LONDON (Reuters) - A million Scots living outside of Scotland should be allowed to vote in a referendum this year on whether their country becomes an independent nation, one of them said on Monday as he sought backing for a legal challenge.
James Wallace, a Scottish-born trainee lawyer who lives in England, is among the 1.15 million Scots who are excluded from the vote as they are not resident there.
Anyone over the age of 16 living in Scotland - about 80 percent of the 5.2 million population - has the right to vote on September 18 either for independence or to remain part of the United Kingdom alongside England, Wales and Northern Ireland.
That means 800,000 Scots living in the rest of the UK and others in large Scottish communities in countries such as the United States, Canada and Ireland will have no say.
"It's ridiculous, quite frankly, that Scottish soldiers based in England, 10 out of 11 Scottish Olympians and international rugby players who played for Scotland all their careers, cannot vote," Wallace, 26, told Reuters.
Wallace is seeking support from other expatriates to take legal action, although his legal options are not yet clear.
Aidan O'Neill, a barrister specialising in EU law assisting Wallace, said both Scottish and European law could be used to argue that expatriate Scots were entitled to a vote because their citizenship and legal rights could be affected.
"The decision to exclude the Scots born non-resident (is) unlawful as a matter of common law, and contrary to fundamental common law constitutional rights implicit in any modern European democracy," O'Neill told Reuters.
"Human rights arguments may also come into play."
Jackie Moyes, who was born in Glasgow but has spent the last 19 years living Australia, Singapore, and now New York, said: "For me having a vote is important as the fact is that I could go back to Scotland to live at some point."
"This is not like an election where you vote in a politician for four years, as this reverses 300 years of history. Someone from France studying at university in Scotland has more rights than me," the 45-year-old product developer, told Reuters, adding that she would vote against independence.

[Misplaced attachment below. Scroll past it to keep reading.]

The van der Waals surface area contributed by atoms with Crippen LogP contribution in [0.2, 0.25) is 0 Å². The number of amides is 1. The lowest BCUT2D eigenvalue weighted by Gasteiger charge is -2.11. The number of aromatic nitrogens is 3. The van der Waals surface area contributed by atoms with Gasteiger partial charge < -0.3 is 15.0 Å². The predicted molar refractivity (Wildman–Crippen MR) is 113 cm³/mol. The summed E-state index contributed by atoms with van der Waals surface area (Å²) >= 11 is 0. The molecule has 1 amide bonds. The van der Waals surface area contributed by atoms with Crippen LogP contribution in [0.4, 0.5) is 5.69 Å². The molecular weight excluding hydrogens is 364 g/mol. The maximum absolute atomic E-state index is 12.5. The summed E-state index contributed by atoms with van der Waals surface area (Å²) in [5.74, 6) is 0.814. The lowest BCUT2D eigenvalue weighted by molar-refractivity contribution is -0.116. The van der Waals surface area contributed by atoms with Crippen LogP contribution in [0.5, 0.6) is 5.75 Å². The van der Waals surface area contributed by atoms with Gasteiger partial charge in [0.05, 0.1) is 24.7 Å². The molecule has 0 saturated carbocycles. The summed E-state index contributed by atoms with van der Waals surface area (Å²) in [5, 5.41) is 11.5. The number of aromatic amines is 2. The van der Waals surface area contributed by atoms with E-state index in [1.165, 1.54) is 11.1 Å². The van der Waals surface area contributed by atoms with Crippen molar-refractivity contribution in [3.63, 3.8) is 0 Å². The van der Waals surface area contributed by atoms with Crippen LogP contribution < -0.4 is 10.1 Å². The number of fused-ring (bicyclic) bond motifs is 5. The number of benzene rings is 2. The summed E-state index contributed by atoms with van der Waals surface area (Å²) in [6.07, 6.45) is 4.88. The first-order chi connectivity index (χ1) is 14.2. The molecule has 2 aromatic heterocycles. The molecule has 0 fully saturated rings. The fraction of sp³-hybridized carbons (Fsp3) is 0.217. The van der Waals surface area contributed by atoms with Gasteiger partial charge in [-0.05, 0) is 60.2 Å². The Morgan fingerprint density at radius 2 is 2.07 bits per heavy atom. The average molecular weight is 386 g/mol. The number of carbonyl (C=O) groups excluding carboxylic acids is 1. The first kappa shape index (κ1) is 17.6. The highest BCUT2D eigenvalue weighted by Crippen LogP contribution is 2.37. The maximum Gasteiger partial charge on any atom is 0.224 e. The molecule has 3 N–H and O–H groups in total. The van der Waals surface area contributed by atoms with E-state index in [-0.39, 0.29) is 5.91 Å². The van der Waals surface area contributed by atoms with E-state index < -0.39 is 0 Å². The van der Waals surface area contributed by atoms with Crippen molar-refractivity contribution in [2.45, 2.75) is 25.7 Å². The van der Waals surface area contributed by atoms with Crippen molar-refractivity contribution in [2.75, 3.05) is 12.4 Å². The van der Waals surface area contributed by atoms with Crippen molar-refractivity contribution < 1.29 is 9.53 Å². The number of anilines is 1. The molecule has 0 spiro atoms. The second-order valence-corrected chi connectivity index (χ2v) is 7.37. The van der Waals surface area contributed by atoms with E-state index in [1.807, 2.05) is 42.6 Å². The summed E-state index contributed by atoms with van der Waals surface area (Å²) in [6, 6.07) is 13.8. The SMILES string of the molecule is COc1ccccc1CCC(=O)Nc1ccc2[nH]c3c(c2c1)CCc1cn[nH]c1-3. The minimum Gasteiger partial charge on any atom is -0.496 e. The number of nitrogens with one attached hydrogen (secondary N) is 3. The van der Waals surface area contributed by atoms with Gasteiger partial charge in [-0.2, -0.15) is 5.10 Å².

Supporters of Scottish independence may view any legal challenge as a political move as expatriates may be more likely to stick with the UK, although Scotland's most famous expat, U.S.-based actor Sean Connery, 83, backs independence.
The first major opinion poll of 2014 showed the strongest backing yet for ending Scotland's 307-year union with England.
An ICM survey on Sunday found 37 percent of voters backed independence, up from 32 percent in September, while those wanting to stay in the UK fell by the same margin to 44 percent. Nineteen percent of voters remained undecided.
Previous attempts to build support to challenge voting eligibility have failed, including petitions launched two years ago by Wallace and by Ian Gillies who is due to become Lord Mayor of the English city of York in May.
Gillies put the previous lack of interest down to timing, with interest in September's referendum picking up this year.
"It's appalling as it's taking away our birthright and is morally wrong. I may have lived in England since I was eight but I am still at heart a Scotsman," said 67-year-old Gillies.
"This is absolutely political. Expatriate Scots have broadened their outlook and I think most would vote against leaving the UK so they have been excluded."
(Editing by Robin Pomeroy)